Monday, November 15, 2010

Kevin Love is a beast

Read this , watch the clip, and enjoy Kevin Love. Here's one quote just to entice you.
For me, rebounding is all a mindset. My dad told me back in the day that there is no such thing as a selfish rebound because it’s a team stat. If you have to fight one of your own teammates for a rebound, do it—as long as you get it. Also, I studied the greats. Dennis Rodman had it figured out: he knew that most shots are going to come to the other side of the rim. So that’s how I position myself. And Bill Russell always used to say that 80 percent of rebounds are below the rim. I’m not the kind of guy who’s going to jump and touch the top of the square every time. I use my body for positioning, and I work relentlessly underneath the rim. You don’t have to be the most athletic guy in the world to get a bunch of rebounds, so I just try and take what my dad said to heart, what Rodman said to heart, and most importantly what Bill Russell said to heart. He’s got 11 championship rings so I think he knows what he’s talking about.

Tuesday, November 02, 2010

Monday, September 06, 2010

Wednesday, September 01, 2010

BDL on Greg Oden

Kelly Dwyer talked about Greg Oden in his center rankings recently. He's always doing good stuff, and this is almost exactly what I've been saying.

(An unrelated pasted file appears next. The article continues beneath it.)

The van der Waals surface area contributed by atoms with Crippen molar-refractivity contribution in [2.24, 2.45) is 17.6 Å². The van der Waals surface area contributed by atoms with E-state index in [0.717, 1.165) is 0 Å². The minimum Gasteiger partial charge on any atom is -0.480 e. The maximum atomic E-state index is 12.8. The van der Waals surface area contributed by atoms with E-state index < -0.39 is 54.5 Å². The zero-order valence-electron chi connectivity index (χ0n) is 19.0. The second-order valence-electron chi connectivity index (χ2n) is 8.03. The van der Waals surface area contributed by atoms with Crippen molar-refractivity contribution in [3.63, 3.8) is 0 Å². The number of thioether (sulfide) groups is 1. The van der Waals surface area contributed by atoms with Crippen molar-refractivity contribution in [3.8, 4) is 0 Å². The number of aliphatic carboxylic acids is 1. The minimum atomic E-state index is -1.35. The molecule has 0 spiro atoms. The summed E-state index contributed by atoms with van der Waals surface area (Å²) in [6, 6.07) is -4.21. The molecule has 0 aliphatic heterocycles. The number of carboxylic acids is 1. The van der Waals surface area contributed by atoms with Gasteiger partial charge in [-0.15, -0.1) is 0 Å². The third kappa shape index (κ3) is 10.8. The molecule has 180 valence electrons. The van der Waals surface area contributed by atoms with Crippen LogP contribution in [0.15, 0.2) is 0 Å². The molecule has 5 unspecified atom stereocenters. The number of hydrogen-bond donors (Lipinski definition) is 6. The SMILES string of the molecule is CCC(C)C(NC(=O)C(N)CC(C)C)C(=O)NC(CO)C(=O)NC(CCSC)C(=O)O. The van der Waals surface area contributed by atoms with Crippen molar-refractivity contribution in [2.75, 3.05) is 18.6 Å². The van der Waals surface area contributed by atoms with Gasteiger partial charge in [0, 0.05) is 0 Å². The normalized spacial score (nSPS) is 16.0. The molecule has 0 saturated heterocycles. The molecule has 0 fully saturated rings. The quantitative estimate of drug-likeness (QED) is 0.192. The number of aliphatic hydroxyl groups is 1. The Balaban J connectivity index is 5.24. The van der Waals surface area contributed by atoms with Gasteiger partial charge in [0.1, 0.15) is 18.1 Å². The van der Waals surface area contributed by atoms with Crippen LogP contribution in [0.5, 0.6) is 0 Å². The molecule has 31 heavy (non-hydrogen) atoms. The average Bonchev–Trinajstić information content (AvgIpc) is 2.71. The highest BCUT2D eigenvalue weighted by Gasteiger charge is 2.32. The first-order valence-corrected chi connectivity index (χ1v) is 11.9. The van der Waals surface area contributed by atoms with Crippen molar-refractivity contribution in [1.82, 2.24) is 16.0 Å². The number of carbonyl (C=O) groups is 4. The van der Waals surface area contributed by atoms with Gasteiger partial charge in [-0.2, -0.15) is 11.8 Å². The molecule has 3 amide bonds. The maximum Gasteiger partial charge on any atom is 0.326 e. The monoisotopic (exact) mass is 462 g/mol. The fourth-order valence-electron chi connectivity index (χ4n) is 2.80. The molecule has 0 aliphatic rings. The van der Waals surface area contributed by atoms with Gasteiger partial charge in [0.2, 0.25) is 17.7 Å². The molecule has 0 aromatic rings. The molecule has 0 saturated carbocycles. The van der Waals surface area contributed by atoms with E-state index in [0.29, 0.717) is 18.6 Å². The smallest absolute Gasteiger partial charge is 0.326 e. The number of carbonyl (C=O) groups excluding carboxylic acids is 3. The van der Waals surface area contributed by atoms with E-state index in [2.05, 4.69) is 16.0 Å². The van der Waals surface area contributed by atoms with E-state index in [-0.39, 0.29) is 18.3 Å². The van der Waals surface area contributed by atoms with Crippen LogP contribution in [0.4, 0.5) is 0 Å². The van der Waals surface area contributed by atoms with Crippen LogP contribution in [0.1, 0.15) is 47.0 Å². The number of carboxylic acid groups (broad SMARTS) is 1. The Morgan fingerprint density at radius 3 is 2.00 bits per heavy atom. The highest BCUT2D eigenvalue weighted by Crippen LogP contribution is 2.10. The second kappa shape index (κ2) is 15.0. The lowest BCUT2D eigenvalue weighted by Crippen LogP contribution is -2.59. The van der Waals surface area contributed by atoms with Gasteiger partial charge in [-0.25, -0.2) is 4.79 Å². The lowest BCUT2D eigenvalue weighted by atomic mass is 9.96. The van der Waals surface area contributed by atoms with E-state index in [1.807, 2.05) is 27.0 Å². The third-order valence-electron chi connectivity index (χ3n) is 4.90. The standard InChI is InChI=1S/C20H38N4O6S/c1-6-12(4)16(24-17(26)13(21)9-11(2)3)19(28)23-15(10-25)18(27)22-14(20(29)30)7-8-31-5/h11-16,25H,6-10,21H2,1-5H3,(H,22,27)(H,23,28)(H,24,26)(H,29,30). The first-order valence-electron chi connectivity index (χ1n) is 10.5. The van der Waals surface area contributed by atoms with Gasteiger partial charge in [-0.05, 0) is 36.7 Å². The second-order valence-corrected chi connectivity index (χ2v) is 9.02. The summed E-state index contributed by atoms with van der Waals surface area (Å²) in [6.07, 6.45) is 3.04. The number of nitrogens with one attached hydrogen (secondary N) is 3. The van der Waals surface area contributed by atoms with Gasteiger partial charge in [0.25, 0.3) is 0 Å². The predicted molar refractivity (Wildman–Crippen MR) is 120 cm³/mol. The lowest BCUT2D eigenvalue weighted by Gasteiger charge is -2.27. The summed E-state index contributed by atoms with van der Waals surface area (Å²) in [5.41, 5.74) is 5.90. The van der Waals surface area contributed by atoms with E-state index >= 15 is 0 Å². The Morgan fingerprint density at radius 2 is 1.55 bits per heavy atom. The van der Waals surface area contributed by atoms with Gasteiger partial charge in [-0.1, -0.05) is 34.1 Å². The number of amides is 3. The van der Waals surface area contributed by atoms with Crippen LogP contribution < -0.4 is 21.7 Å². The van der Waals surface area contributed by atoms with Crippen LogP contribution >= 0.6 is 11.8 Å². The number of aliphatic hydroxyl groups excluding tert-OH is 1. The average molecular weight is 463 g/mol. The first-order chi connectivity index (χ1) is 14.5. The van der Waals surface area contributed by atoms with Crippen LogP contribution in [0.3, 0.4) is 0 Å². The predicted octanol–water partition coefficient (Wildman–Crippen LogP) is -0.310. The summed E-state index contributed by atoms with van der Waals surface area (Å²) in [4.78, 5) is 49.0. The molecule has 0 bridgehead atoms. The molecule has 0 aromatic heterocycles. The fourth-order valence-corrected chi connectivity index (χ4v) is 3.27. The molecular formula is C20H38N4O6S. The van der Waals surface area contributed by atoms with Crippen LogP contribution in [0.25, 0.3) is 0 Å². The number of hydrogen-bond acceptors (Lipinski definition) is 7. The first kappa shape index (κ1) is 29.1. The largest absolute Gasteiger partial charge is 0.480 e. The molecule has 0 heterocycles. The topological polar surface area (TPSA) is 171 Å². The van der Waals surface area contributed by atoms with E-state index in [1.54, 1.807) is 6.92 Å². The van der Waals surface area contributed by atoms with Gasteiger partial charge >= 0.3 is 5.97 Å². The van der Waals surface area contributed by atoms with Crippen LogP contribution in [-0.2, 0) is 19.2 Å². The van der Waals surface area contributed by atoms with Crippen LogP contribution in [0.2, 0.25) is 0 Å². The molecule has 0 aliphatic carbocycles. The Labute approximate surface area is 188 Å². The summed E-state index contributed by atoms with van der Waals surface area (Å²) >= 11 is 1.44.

11. Greg Oden, Portland Trail Blazers: (last year: 11th)
A broken wrist. Microfracture surgery. A sprained foot, hurt when Andrew Bynum grabbed him from behind and forced him to stay on the floor instead of allowing him to jump at the rim. A chipped kneecap, struck by Corey Maggette on accident. A fractured left patella tendon, hurt as he landed awkwardly after contesting a shot against Houston. These are quite a few injuries, for someone who has been playing on the NCAA or NBA level since 2006.

But they're different injuries. Freak injuries. Not like Yao Ming or Zydrunas Ilgauskas or Bill Walton turning their feet into dust with repeated stress fractures. These are just things that have gone incredibly wrong.

So, I'd like to rank Oden higher. I really would. And while some might want to see him paired with Yao Ming around the same spot, it needs to be shouted that Greg Oden is not Yao Ming. He hasn't had the same repeated injuries in the same spot. He's injury-prone, yes, but only in the most literal sense of the phrase. If Oden stays healthy and can limit his fouls? He's top five. Maybe top three.

Saturday, March 13, 2010

More evidence that Nicolas Batum is the best

I've mentioned before that my brother and I disagree as to who has more value, Batum or Fernandez. We haven't talked about it much this season, so maybe Stephen is starting to figure out that it is clearly Batum. If not, he might feel that way after watching this video. One of the things I like best about this is that in almost every block he's either tapping it out front to a teammate or smacking it off the backboard so that a teammate can grab the rebound and turn around with the ball. I think on one of them the other team gets the offensive board and makes a put back. But his teammates already know that if they take off with him they can get the ball back, and the players that don't know yet are certainly learning quickly. I love it.

Thanks to Casey Holdahl for putting this up.